16. Until 2008, Uruguay and the rest of the world enjoyed a favorable external environment; as noted in other occasions, positive cycles can be capitalized to establish pillars for higher and sustainable growth or may sometimes lead to dilapidation. Clearly, Uruguay chose the first option. At the same time, it is important to underscore that the favorable external environment was less benign in Uruguay than in many other countries, to the extent that Uruguay is an oil importer (as noted by the staff "the concurrent oil price shock has led to a deterioration in Uruguay’s terms of trade) and, combined with years of severe drought (oil products were necessary to substitute the lack of hydroelectric power), substantial fiscal costs were incurred. Admittedly, the international situation until 2008 generated an abundance of liquidity, and Uruguay, based on its sound policies, reforms and traditions, has been able to benefit from the situation to successfully attract direct investment, although it seems to be well beyond the international environment, to the extent that it has continued to benefit even after the crisis erupted.

Facing the International Crisis

17. A year ago, during the last Article IV Consultation on Uruguay, precisely when the international crisis started to demonstrate its powerful virulence, the Uruguayan authorities’ confidence in the country’s position to face the crisis was emphasized. Evidently, the authorities’ confidence was well based. Of course, as a small and open economy, Uruguay has been affected by the crisis, exhibiting a slowdown from the high growth rates of past years. However, the effects have been very moderate and the country only showed a decline in GDP in the first quarter of 2009, having continued to grow thereafter. It is worth underlining that the above-referred growth performance during the crisis has been attained in the context of extremely moderate countercyclical fiscal policies, which allows Uruguay to present a sound fiscal outlook, to the extent that its solid basis are maintained, and the situation was temporarily affected especially by the drought. Meanwhile, revenues (relative to GDP, which has continue rising) will increase in 2009 in comparison with 2008. In this regard, it is important to give an appropriate interpretation of the situation and outlook without confusing temporary with permanent factors. Moreover, financial indicators show a remarkable resilience. Therefore, Uruguay’s economic outlook is seen as promissory, which have driven to the continuation of a positive process in terms of investment -especially FDI which, meanwhile, entails positive effects on the labor market (it exhibits records in terms of employment and unemployment) all of which more than offsets the negative effects of the international crisis.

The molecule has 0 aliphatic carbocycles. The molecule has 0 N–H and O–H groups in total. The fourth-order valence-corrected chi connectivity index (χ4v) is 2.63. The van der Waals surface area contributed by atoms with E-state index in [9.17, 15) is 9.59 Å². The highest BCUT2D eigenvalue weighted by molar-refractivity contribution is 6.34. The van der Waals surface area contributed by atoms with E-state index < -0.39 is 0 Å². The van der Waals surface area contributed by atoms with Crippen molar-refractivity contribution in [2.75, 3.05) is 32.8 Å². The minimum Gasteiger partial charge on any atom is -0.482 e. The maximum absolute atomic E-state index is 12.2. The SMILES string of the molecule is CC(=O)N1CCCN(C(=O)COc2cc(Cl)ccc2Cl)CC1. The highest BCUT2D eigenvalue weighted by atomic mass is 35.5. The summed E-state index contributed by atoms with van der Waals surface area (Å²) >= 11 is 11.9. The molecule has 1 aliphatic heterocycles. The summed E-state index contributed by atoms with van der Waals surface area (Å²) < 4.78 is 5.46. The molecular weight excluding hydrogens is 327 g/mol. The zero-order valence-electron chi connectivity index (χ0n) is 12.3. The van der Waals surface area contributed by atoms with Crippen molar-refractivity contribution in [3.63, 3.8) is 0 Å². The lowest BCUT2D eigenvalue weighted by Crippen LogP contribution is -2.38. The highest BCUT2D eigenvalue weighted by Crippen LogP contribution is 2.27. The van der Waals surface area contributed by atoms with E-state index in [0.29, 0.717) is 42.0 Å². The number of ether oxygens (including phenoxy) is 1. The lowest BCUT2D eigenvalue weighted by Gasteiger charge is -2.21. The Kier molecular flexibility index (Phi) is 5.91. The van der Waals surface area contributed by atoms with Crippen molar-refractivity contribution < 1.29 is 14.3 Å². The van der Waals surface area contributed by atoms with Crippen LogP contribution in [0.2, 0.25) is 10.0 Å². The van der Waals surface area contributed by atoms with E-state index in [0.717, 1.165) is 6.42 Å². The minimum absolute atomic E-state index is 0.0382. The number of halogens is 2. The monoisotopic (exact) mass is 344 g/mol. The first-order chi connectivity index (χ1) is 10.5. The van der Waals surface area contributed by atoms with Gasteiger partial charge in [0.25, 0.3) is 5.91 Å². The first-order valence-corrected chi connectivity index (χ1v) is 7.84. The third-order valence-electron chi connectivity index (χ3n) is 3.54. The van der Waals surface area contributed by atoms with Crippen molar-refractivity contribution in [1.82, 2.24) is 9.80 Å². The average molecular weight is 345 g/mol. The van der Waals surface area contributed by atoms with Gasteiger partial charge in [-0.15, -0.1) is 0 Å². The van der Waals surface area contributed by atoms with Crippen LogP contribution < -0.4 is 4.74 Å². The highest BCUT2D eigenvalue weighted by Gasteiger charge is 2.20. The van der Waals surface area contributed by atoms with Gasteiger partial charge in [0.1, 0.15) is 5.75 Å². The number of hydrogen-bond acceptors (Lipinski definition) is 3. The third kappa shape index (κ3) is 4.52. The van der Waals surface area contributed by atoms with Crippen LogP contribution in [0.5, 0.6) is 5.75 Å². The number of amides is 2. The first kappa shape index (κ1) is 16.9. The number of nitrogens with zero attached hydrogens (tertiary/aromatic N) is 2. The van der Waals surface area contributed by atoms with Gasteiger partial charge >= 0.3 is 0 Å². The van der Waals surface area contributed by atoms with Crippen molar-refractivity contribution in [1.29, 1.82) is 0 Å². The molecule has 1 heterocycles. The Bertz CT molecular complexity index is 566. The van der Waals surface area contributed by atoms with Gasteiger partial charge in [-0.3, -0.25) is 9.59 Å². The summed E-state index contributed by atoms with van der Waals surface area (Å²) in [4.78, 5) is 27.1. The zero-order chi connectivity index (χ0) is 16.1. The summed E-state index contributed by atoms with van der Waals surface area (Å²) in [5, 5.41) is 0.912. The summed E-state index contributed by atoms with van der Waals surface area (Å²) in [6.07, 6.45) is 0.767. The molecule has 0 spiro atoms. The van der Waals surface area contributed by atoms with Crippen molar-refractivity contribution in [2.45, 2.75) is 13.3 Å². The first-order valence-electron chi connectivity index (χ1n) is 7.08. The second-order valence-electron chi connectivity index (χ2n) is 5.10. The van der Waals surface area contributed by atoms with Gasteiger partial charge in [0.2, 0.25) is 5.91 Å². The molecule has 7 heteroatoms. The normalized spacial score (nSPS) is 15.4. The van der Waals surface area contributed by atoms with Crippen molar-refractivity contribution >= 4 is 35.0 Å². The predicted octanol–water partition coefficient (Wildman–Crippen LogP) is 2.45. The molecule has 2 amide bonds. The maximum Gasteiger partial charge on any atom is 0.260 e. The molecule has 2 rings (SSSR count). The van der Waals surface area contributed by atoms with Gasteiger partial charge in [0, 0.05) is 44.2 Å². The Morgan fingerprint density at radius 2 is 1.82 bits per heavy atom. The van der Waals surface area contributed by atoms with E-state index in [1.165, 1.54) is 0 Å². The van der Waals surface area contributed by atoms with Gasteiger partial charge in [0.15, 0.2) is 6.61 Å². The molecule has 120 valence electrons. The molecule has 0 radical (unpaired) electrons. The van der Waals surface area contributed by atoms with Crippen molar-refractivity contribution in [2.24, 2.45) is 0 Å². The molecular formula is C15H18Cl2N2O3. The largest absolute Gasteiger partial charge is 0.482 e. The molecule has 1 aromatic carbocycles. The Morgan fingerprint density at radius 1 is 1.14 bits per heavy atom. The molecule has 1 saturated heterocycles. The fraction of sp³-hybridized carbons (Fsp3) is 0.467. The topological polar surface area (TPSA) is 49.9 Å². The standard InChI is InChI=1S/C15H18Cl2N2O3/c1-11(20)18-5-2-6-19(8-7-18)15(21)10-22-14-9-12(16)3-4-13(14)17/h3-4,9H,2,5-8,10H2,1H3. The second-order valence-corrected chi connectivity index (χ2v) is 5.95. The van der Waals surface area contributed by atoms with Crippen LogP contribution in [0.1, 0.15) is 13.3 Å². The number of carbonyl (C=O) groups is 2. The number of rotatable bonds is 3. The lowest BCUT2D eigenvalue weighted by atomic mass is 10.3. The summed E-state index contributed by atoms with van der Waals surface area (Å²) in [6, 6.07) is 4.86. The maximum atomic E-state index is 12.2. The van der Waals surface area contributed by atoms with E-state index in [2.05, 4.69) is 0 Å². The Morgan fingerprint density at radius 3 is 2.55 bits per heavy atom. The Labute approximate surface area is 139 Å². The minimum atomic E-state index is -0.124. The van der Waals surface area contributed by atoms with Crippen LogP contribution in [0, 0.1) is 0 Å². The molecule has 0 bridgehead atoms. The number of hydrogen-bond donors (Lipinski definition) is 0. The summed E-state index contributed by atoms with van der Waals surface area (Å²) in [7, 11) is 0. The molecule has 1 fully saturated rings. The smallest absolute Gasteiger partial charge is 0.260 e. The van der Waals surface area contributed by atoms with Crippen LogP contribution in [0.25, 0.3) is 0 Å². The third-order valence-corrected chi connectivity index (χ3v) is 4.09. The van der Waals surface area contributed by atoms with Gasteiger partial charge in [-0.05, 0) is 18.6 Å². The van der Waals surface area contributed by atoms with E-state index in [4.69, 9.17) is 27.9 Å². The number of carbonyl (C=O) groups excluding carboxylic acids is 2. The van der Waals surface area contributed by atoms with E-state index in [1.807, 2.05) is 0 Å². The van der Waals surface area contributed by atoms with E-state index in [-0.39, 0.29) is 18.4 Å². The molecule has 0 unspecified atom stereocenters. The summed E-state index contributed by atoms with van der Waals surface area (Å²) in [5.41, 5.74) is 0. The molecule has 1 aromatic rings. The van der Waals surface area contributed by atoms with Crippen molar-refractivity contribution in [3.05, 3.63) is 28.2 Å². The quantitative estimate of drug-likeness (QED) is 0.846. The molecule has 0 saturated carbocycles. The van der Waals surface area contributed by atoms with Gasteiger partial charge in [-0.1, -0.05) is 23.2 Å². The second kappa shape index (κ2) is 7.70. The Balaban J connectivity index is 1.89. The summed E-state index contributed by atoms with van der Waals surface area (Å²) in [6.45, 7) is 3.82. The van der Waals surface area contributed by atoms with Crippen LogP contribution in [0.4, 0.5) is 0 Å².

Looking at the World and the Future

18. The authorities are fully aware of the need to continue implementing structural reforms and basically share many of the staffs views in this regard. Clearly, further progress in the energy and public sectors is warranted to continue enhancing Uruguay’s business environment and boost potential growth; as usual in every country, macroeconomic policies need to be refined consistently with new circumstances and future challenges (for example, to the extent possible, the authorities are eager to continue progressing towards a more formal framework of countercyclical fiscal policies); and, of course, although many important advances have been made so far, much remains to be done with respect to social issues.

19. At the same time, the authorities are very satisfied with the efforts made and outputs obtained so far. Policies and reforms have been guided by their firm conviction of the need to increase opportunities for all, encouraging not only access to knowledge but also generating it by boosting research, while further inserting the country into the global economy. Although there have been many structural reforms in recent years in different areas—for instance, the substantial transformation of the provision of public health services—perhaps the most emblematic has been the Plan Ceibal, whereby one laptop with Internet connection has been provided to every child in public schools. This may be the reform which best reflects the authorities’ objectives to achieve higher and sustainable growth, enhance the level and quality of employment, improve social conditions, and increase social equity.

1

“Modernizing Bank Regulation in Support of Financial Deepening: The Case of Uruguay”, IMF Working Paper 09/199.

Uruguay: 2009 Article IV Consultation: Staff Report; Staff Statement and Supplement; Public Information Notice on the Executive Board Discussion; and Statement by the Executive Director for Uruguay
Author: International Monetary Fund